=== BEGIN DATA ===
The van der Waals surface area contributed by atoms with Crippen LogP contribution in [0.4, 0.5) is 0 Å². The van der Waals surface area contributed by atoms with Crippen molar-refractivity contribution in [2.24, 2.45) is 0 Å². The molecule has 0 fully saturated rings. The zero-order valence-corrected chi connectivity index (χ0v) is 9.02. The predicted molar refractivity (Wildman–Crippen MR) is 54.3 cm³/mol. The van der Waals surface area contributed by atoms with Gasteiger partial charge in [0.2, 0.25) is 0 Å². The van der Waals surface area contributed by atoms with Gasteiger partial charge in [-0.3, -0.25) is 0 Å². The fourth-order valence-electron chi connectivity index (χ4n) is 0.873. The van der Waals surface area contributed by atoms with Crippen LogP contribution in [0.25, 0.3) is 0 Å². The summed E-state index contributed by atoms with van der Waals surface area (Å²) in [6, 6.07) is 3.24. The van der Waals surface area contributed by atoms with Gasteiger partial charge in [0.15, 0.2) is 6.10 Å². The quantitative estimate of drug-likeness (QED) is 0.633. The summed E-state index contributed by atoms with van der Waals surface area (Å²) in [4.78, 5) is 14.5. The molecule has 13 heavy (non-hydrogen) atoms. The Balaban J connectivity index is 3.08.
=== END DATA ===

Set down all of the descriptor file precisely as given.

The van der Waals surface area contributed by atoms with Crippen LogP contribution in [0.4, 0.5) is 0 Å². The van der Waals surface area contributed by atoms with Crippen molar-refractivity contribution in [2.24, 2.45) is 0 Å². The molecule has 0 fully saturated rings. The zero-order valence-corrected chi connectivity index (χ0v) is 9.02. The predicted molar refractivity (Wildman–Crippen MR) is 54.3 cm³/mol. The van der Waals surface area contributed by atoms with Gasteiger partial charge in [0.2, 0.25) is 0 Å². The van der Waals surface area contributed by atoms with Gasteiger partial charge in [-0.3, -0.25) is 0 Å². The fourth-order valence-electron chi connectivity index (χ4n) is 0.873. The van der Waals surface area contributed by atoms with Crippen LogP contribution in [0.25, 0.3) is 0 Å². The summed E-state index contributed by atoms with van der Waals surface area (Å²) in [6, 6.07) is 3.24. The van der Waals surface area contributed by atoms with Gasteiger partial charge in [0.15, 0.2) is 6.10 Å². The quantitative estimate of drug-likeness (QED) is 0.633. The summed E-state index contributed by atoms with van der Waals surface area (Å²) in [4.78, 5) is 14.5. The molecule has 13 heavy (non-hydrogen) atoms. The Balaban J connectivity index is 3.08.